Medicines are not magic bullets that cure all ailments

Popping over-the-counter pills is not what the doctor ordered.



By Samir Malhotra (Top Post)

Published: Sat 31 Aug 2019, 11:18 PM

Last updated: Sun 1 Sep 2019, 1:20 AM

US has a pill-popping population where 55 per cent people regularly take prescription medications and nearly half of all adults take over-the-counter medications. In two decades, the number of prescriptions has outgrown the American population four-fold.
Why do humans indulge in prescription-seeking, drug-taking behaviour? Broadly, drugs are defined as chemicals "that affect the living protoplasm". Why we take them is because they save lives: by curing/suppressing diseases; they also alleviate symptoms and improve our quality of life.
Healthcare systems around the world have ensured that time-constrained physicians see prescription-writing as the most efficient way to end their encounters with patients.
Coupled with clever marketing by pharmaceutical companies and prevalent beliefs, we have come to assume that we need drugs for each and every symptom/discomfort - a mere hint triggers medication-seeking behaviour.
A typical sequence of events is this: we have a symptom, take a medicine, which leads to something adverse, we misconstrue it as a new symptom, acquire more medicine to deal with it, and so on, establishing a vicious spiral, the 'prescribing cascade'. Medicines are not inert. Nor are they magic bullets; they have off-target effects. They are capable of harm. Millions of patients go to hospitals due to drug-induced adverse effects. Our own research shows that nearly 4-5 per cent of emergency visits are drug-related.
Billions of dollars are then spent on treating the adverse effects, many of which are preventable.
Pharmacology is the science that studies drugs. Notwithstanding huge advances in the pharmacological sciences, drugs cannot do everything. If clinical pharmacology is also the science of what drugs cannot do, and why, here is a non-exhaustive tour d'horizon.
Can medicines make us more intelligent and/or improve memory?
Humans can perhaps make machines more intelligent than themselves but medications cannot make us brainier. Memory enhancing chemicals have not shown any convincing, reproducible results.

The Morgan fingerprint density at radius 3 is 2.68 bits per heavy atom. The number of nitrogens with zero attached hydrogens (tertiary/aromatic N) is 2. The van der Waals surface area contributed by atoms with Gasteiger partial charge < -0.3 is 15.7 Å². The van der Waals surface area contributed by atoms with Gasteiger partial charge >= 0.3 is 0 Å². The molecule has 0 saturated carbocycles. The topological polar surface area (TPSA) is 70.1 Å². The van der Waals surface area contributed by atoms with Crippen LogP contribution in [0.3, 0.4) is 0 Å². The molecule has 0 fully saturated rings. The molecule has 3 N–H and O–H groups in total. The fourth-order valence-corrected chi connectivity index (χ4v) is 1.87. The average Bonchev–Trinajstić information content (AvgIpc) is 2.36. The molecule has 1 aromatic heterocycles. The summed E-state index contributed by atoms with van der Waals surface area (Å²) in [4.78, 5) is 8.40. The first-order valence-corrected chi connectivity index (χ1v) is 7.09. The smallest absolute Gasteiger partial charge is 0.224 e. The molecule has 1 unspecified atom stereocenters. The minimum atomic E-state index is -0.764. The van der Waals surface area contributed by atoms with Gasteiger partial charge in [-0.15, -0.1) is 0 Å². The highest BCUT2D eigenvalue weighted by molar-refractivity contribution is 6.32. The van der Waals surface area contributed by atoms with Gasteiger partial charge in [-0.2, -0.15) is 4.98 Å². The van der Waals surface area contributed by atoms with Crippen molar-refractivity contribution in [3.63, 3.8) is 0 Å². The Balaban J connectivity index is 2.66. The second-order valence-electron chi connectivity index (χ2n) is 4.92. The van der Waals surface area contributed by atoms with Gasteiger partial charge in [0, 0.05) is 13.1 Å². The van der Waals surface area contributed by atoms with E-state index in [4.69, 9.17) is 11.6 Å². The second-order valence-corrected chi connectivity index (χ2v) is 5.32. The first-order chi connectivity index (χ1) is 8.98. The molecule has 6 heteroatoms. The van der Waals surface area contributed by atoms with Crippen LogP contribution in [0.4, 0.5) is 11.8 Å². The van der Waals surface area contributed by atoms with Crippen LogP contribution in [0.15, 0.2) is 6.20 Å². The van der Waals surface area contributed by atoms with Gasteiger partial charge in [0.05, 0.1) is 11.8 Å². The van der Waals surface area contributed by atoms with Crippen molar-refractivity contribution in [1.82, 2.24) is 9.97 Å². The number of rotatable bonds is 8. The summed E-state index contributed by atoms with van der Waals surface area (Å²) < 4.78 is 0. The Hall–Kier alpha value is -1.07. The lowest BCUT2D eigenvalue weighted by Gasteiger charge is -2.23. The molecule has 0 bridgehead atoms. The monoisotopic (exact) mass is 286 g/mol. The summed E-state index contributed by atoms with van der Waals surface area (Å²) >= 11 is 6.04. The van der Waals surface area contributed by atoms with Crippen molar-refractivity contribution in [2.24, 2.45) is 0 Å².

Can medicines make us work harder?
Definitely. But we know of students, who, under the influence of some drugs, prepared for examinations for 1-2 nights without sleeping, failing to recall what they had read. Athletes often abuse drugs for performance enhancement. These medicines have serious adverse reactions.
Can medicines make us happier and/or stress-free?
Happiness-unhappiness, day-to-day stresses, fears and sorrows are part of usual lives. Medications have no role to play unless they become pathological and interfere with normal functioning.
Can medicines make us more beautiful?
Fairness cosmetics and tanning lotions are intensively marketed but there are no systematic high-quality data to show how well they work.
Can medicines make us exude fragrance?
An interesting product - a perfume candy - claims that it imparts to the user a rose-like fragrance! The "active ingredient" is geraniol, constituent of rose oil. Those who have eaten it are not too impressed though.
Can medicines make us more empathetic?
Many studies have shown that oxytocin, a natural hormone, may increase empathy. This is a complicated subject worthy of a full article.
Can antibiotics cure the common cold?
No. Cold is a viral (not bacterial) illness and antibacterial drugs are often irrationally prescribed. There are medicines for providing symptomatic relief, although personally, they make me feel worse than the cold itself. The use of Tamiflu is quite popular although there have been doubts about its ability to reduce complications.
Can medicines cause fever?
Yes, drug-induced fever is a well-known entity and its treatment is stopping the offending drug, if the physician suspects it.
Can medicines lead to the birth of a male child?
Popular products claiming this are available and commonly used but modern medicine has not claimed it.
Can medicines increase our lifespan?
In a patient with cancer or heart failure, yes. In a normal person, no. Whatever the makers of vitamins, antioxidants, omega-3 fatty acids, probiotics and other health-promoting substances claim. At best they are ineffective, at worst they may cause harm. Do not forget they are a multi-billion-dollar market.
Can medicines kill?
Annually adverse reactions to drugs cause nearly 200,000 deaths in the European Union and about 125,000 deaths in the US.
Medicines are a useful invention but not a panacea, as we may like to believe. They can be dangerous. We should avoid their unnecessary use. If you are on (several) medications, talk to your doctor. Those on medications for chronic illnesses must ask their physicians to review their medications once every 6-12 months. Studies show this leads to 'de-prescribing' - cutting the number of medications in 70 per cent cases. On no account should medicines be stopped without asking the physician.
Remember, our medical college teaching pays much more emphasis on prescription writing - how to start medication - than on how to stop.
-Thewire.in
Samir Malhotra works at the Post-Graduate Institution of Medical Education and Research, Chandigarh


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